Posted in Hawaii & South Pacific

Exploring Traveling in the South Pacific


One of the golden rules of independent travel is the more you spend, the less you experience. The expensive hotels are good to see for sightseeing attractions, entertainment, and watering holes, but unless you are a millionaire, sleep elsewhere. If you are on a budget, avoid pre-paying hotel accommodations as any room you can book from home on a toll-free number is overpriced. If however, you expect to spend most of your time in a first-class hotel, you’ll benefit from the bulk rate as opposed to the much higher rack rate.

Keep in mind that budget hotels in the South Pacific can be a lot more basic than what is referred to as budget accommodations in the states. Do you like housekeeping, window screens, etc., consider medium-priced hotels if it is your first time in the area. If you like bed and breakfasts and are okay with your host family’s meal plan of vegetables and fish, consider giving them a try.

If you are invited to stay at a local family’s home, please remember to follow these etiquette rules:

  • If staying in Fiji, present your host with a bundle of kava roots.
  • If staying in areas with a natural flow of visitors, the host is used to receiving money – a minimum of $20 per day.
  • Other etiquette gifts include –
  • Sneakers and canvas shoes
  • Blue jeans
  • Tee shirts
  • Sports balls – soccer, basketball, volleyball
  • Flashlights and batteries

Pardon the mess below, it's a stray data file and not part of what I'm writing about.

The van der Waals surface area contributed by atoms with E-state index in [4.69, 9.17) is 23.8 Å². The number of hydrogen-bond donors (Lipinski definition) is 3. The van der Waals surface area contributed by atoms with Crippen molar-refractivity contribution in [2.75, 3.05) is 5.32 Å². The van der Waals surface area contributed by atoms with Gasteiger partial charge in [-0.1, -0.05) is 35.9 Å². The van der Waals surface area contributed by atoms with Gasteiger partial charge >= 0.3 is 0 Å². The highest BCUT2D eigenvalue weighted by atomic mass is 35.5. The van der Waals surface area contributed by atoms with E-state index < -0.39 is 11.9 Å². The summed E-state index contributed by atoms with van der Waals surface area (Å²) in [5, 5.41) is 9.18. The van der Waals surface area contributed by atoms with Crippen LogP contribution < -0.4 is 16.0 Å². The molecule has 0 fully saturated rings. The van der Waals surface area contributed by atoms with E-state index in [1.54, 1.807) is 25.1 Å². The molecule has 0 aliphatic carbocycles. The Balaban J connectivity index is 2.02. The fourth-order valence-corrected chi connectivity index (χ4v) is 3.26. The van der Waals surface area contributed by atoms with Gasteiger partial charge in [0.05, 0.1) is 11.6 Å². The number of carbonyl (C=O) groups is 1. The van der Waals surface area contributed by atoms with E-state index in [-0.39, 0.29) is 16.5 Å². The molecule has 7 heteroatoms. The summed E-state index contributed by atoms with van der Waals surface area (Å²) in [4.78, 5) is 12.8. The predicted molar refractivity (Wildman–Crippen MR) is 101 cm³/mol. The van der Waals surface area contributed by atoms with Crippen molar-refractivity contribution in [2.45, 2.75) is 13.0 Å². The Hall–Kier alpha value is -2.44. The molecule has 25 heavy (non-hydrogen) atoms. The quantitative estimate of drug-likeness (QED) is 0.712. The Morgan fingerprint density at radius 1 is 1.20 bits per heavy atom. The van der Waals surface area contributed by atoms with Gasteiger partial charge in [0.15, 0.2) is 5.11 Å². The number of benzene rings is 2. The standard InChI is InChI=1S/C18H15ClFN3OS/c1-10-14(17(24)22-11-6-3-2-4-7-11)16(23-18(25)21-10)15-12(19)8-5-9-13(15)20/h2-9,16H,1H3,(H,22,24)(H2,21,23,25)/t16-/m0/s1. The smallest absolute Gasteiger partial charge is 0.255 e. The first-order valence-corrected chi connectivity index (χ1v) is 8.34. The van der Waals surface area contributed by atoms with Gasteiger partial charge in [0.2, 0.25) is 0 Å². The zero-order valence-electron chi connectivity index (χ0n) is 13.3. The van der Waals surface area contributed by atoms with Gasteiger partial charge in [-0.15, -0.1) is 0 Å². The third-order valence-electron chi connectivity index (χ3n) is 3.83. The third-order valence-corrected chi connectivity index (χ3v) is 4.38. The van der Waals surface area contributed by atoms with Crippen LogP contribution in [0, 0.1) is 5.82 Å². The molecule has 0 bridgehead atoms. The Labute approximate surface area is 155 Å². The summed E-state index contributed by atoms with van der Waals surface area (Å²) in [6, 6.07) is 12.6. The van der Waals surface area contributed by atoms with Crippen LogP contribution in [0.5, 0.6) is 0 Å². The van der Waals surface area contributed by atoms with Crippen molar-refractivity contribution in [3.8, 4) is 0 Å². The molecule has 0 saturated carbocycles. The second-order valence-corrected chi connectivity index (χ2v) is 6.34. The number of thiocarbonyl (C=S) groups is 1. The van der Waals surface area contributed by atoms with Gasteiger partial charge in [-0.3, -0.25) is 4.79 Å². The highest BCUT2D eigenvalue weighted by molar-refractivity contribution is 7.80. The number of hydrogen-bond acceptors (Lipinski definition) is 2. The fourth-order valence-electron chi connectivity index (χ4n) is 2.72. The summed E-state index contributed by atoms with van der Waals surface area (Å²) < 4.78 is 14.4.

• Sheath knives
  • Dog collars
  • A large jar of instant coffee
  • Marbles and balloons for the kids – not candy which will attract ants
  • If going to a really remote atoll, take along enough food for your entire visit and gifts. Do not assume you can get something at the village trade markets.
  • When you return home, remember to mail photos back to your host family.

If you cannot afford to stay at a host family’s place, consider camping. Camping is allowed in Tahiti, Fiji, and New Caledonia. The only place camping is forbidden is Cooks Island. If you do decide to camp,

  • Get the permission of the land owner
  • Look for a place that is swept by the trade winds
  • Ensure your tent is waterproof and mosquito proof
  • Never camp under a coconut tree
  • If you hear of a hurricane warning, break camp and take cover.

Cite for September Posts: Stanley, D., South Pacific Handbook.


Dr. Sheila Embry is a govie, author, pracademician, sister, aunt, cousin, and friend who loves to read, write, think, and laugh. Many of her blog postings are summaries or excerpts of books that she read and wants to share to encourage others. An author with more than 25 years experience within the legislative and executive branches of the U. S. federal government holding 3 accredited degrees: Doctor of Management in Organizational Leadership, Master of Arts in Human Resources Development, and Baccalaureate of Business Administration, she believes in continuing learning both on and off the job. She has been recognized with multiple professional and writing awards for her peer-reviewed, publications. Click the bibliography page above for a listing of all the publications.

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